If you decided to spend the night outside, you'll be need such a device as the ear plugs here. There are many noises that are not comfortable for our “urbanistic ears”. They can sink you at vigilance. That night we couldn't sleep because of oil-derricks, that pumped oil without a pause. We were in Texas ! Stick into the earth and you'll get the oil! Point 294.




We had a light breakfast in the morning and went to North-West. The first point was after 20 miles and we found a nice Homalocephala.



Once again we were looking for plants. We found a few plants and a half of them were dead. They couldn't survive last winter. There were some nice horizontalonuses found. There were three leftover fruits on one of the homalocephala…

We are going on. Igor Drab saw some marvelous Echinocereus fendlerii last year at that point and they were in flowers. But we saw nothing by the same reason – the plants had not outlasted the stern winter. But we found many small nice horizontalonuses for our pains! And with very good spines! We found some homalocephales there too. Point 296.




We reached New Mexico State . Point J on the map.


We noticed the great expand of variety of plants at our first stop in New Mexico . Point 297.


ECHINOCEREUS enneacantus
RUS 297

RUS 297

RUS 297

RUS 297

RUS 297

RUS 297

RUS 297



We moved to the National Park Carlsbad Cavern NP .


** National Monument Carlsbad Cavern NP (est. 25.10.1923) – the National Park in Guadeloupe Mountains at South-East of New Mexico . USA . It was renamed to Carlsbad Caverns National Park on 14.05.1930. The park was included into the National Register of Historic Places. The main item of interest there are more then 300 limestone caves. **

Our aim was to see Escobaria minima (nelliae). But never believe if anybody tells you that it is growing here! You could never find it! Or you'd spend too much time! You could find it only by chance, or on a tip, as we did it. Point 298.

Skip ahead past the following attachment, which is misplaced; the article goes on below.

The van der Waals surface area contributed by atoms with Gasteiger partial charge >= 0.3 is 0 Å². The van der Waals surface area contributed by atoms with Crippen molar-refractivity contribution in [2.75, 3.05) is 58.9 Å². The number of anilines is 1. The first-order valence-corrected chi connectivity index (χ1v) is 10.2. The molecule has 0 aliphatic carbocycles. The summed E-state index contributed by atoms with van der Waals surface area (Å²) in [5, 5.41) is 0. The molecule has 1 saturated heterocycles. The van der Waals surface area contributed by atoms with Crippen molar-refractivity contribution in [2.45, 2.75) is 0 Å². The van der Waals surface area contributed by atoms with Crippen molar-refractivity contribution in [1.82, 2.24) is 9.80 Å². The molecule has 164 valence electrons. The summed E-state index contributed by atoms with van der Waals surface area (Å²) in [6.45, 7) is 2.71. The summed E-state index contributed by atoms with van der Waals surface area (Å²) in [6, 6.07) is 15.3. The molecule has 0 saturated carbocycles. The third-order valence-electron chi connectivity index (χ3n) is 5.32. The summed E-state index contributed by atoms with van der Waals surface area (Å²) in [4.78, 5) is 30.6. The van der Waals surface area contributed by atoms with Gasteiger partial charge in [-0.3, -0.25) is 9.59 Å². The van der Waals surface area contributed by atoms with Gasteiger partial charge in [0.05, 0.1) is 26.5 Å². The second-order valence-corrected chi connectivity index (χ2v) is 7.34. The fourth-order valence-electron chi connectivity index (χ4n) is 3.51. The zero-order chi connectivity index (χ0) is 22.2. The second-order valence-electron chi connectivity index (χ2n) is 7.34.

ESCOBARIA minima (nelliae) RUS 298



We spent the night near the Park. The air was filled by expectation of aliens. Everybody is waiting for them here, somebody says, they saw them… Keep away, devildom!



We hit the road again at the morning. There were many yuccas, agaves and cilindropunties in blossom. We made a stop, snapped photos and went on.



White Sands National Monument is a stand-alone story. We'd get back to cactuses later, but only white sand and struggling for life plants surrounded us. And it was not the usual sand but crystallized gypsum. The valley is the bottom of the lake with great amount of chalkstone. The rare rains dissolve the gypsum. The gypsum dries up in time and crystallizes. The wind moves the dunes and the “sand” covers the plants.

It's pity that we arrived there in day-time. Only in full moon, at midnight or at sunset you can make the best, original photos.


We left sands exhausted quite enough. We found large Echinocereus gonacanthus with huge spins nearby. They had many fruits but the seeds were not mellow because the plants had flowered not long ago.

ECHINOCEREUS gonacanthus RUS 300


Rio Ranco was our next goal. Richard Kalas lives at that town, the Czech specialist in cactuses, who immigrated to USA in early 80. But the road passed by Belen, the place, where the Mesa Garden is located, the ‘Motherlend of cacti care”. Of course, we couldn't drive by Steven Brack. We had no exact address, however, and it's was strange that no one of local citizens could inform us about it. We decided to visit Steven Brack tomorrow together with Richard Kalas.


Richard Kalas is studying cactuses, systematic of the genus Echinocactus and writes articles to Cacti magazines. But it's his hobby. Не makes money by blacksmithing! He can forge, run, cut and weld metal, and he paints his products. He made cactuses from cooper and painted them! It's difficult to name his native cactuses a collection, but some plants are very interesting. There are many horizontalonuses and homalocephaloses in his yard, growing in buckets and a nice local blossoming opuntia.


We made some stops on our way to Steven Brack last day. Point 304.

RUS 304

RUS 304

RUS 304

Now our way was to Belen. There were MacDonalds, Pizza Hat, some small shops – everything as in each small American town. There was a post office too, where we tried to recognize Stewen Brack's address, but couldn't find the stuff… We hardly could find Mesa Garden without Richard Kalas! Though it's not the center of Belen, but it is Mesa Garden ! Somebody should know!



November 2011.

To be continued...